Old Ed |
Blue Sattelite #2 | Sweet Tooth #3
Flo x Silver Haze | Golden Leaf | Skunk #1
Northern Light Clones | Thai Sinse
From Spanish clones to bud
and seed: Northern Light clones, from GrowSur’s Jose Molina.
In mid July, Jose asked me if I wanted some Northern Light clones, he had no room for them.
I had plenty of room on our terrace, so I loaded them in my car on the spot, my first ever grow was with NL clones, way back in 1986, so I was eager to grow them out in Spain.
July 19. I put them straight on the terrace, in the burning sun, it was about 38 centigrade at that time of year. They were not bothered by the change of light strength, as they grew up indoors.
I started transplanting them on July 30, they had adjusted to the climate by now, without any problems.
August 16, small flowers showing.
August 21, the flowers are developing, time to dust some of them with male pollen.
August 21. Six NL clones. I
harvested the male pollen by covering a big bud with a plastic bag, then cut the
bud just under the bag. After shaking the bag with the bud inside, I took the
bud out and ditched it in a hole in the ground, with the rest of the plant.
After taking pollen from all males, I took the NL clones down hill, one by one,
and covered them with a plastic bag and tagged them with their respective strain
I used all SOL males, and the Skunk # 1. I took the bags off the next day, kept them in the shade to prevent them from burning under the plastic.
September 27. Resin? Yes! It
started smelling like I recall, the aroma gave me flashbacks to my first outdoor
grow in my Grandma’s garden, I remembered how nervous I was back then. Now, I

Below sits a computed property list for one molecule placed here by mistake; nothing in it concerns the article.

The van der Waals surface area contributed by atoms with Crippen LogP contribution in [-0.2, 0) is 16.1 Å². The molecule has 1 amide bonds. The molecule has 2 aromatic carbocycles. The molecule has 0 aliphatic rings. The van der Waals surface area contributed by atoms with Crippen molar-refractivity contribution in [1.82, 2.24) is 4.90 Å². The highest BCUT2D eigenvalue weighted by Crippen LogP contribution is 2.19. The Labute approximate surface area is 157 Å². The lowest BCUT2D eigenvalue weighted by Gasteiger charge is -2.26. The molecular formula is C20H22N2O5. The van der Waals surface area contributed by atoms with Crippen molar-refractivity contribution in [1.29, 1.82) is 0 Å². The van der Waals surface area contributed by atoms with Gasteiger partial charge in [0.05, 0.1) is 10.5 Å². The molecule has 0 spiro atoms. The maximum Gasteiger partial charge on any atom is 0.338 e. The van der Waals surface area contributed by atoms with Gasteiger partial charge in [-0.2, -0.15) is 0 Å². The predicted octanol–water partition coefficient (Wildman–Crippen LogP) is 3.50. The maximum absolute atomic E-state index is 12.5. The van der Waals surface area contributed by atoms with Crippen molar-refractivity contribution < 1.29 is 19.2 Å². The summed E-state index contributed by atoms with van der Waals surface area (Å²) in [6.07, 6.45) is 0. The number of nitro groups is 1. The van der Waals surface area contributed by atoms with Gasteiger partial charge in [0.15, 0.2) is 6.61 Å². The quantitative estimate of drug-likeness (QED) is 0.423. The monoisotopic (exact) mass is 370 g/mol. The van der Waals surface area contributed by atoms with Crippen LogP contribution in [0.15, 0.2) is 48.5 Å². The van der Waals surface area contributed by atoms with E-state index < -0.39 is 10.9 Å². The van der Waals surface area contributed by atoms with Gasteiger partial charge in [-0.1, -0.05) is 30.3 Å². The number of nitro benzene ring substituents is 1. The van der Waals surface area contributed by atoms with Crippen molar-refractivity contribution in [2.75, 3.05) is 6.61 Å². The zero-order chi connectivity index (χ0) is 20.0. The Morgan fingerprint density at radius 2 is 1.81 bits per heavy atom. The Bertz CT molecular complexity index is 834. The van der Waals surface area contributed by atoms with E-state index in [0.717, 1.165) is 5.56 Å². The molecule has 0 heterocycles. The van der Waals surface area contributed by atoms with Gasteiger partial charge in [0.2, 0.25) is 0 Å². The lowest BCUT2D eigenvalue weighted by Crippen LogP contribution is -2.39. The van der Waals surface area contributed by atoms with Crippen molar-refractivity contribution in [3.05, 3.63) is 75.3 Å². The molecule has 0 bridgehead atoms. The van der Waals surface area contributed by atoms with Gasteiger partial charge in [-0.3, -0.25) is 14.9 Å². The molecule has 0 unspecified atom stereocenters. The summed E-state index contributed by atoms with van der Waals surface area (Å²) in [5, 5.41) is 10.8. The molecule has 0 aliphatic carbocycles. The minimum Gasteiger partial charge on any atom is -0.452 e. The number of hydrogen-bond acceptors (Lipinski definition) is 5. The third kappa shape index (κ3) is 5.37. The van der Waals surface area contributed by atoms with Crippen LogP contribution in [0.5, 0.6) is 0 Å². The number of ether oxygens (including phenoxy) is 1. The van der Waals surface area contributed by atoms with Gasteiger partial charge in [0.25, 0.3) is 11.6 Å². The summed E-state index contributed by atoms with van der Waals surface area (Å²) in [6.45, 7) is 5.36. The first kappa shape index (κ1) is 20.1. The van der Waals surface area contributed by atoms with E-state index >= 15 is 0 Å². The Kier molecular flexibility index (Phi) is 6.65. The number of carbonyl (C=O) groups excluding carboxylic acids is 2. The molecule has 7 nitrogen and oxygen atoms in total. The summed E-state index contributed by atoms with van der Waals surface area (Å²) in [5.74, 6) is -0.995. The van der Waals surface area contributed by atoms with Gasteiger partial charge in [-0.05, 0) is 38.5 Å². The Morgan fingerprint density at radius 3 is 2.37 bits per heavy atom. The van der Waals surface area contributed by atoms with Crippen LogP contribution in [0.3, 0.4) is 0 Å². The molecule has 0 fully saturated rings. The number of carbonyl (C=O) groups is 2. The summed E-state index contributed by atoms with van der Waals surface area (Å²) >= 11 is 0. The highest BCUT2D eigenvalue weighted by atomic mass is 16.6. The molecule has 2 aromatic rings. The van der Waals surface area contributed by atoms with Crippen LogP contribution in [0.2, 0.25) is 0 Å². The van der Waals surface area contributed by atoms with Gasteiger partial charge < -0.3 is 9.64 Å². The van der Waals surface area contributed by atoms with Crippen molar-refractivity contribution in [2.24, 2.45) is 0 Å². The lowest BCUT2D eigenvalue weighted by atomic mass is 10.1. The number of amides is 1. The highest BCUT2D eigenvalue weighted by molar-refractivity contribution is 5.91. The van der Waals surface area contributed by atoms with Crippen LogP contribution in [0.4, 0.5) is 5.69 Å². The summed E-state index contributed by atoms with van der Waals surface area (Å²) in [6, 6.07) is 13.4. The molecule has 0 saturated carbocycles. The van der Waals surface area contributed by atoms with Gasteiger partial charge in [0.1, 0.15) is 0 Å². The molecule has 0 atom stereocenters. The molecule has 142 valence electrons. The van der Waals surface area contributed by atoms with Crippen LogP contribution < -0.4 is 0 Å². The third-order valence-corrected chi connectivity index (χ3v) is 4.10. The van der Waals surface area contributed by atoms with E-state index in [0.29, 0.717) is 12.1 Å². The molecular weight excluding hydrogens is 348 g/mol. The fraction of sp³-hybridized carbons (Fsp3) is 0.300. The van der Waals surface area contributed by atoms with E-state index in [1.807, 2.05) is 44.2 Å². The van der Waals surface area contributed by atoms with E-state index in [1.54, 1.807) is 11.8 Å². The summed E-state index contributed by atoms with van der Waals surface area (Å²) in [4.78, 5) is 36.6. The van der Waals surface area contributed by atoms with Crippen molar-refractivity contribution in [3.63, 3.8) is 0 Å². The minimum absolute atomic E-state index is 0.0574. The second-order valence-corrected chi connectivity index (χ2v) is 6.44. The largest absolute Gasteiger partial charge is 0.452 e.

was exited, looking eagerly forward to smoking these familiar flavoured flowers.
Can you imagine a Northern Light clone functioning as a vegetal kind of time machine? I could, just for a few moments…
October 1. Trimming the Northern Light was a pleasure already, the smell they released was a treat.
October 2. Blue Satellite x Northern Light. The seeds look good.
Legends Ultimate Indica x Northern Light, only a few seeds, most of them look good.
Skunk # 1 x Northern Light only produced 4 seeds.
Sweet Tooth # 3 x Northern Light
produced some 30 good looking seeds.
Both Blockhead and Sweet Tooth # 4 males did not stick to the Northern Light, I do not have a clue to the how and why. The same Blockhead pollen did produce over 100 seeds on a branch of Old Ed. Natural selection, I suppose, I have stopped wondering about it already.
November 10. Smoking Northern Light was another short trip in the vegetal time machine, and it still has a velvet punch. I only smoked a few joints, and saved the rest for Christmas…
Rich in aroma, makes your mouth
water when crumbling or grinding it. Rich in flavour, sweet candy. Makes you
chill completely, mentally and physically. Passed the decades while maintaining
its great genetics.
, enjoying the good present times.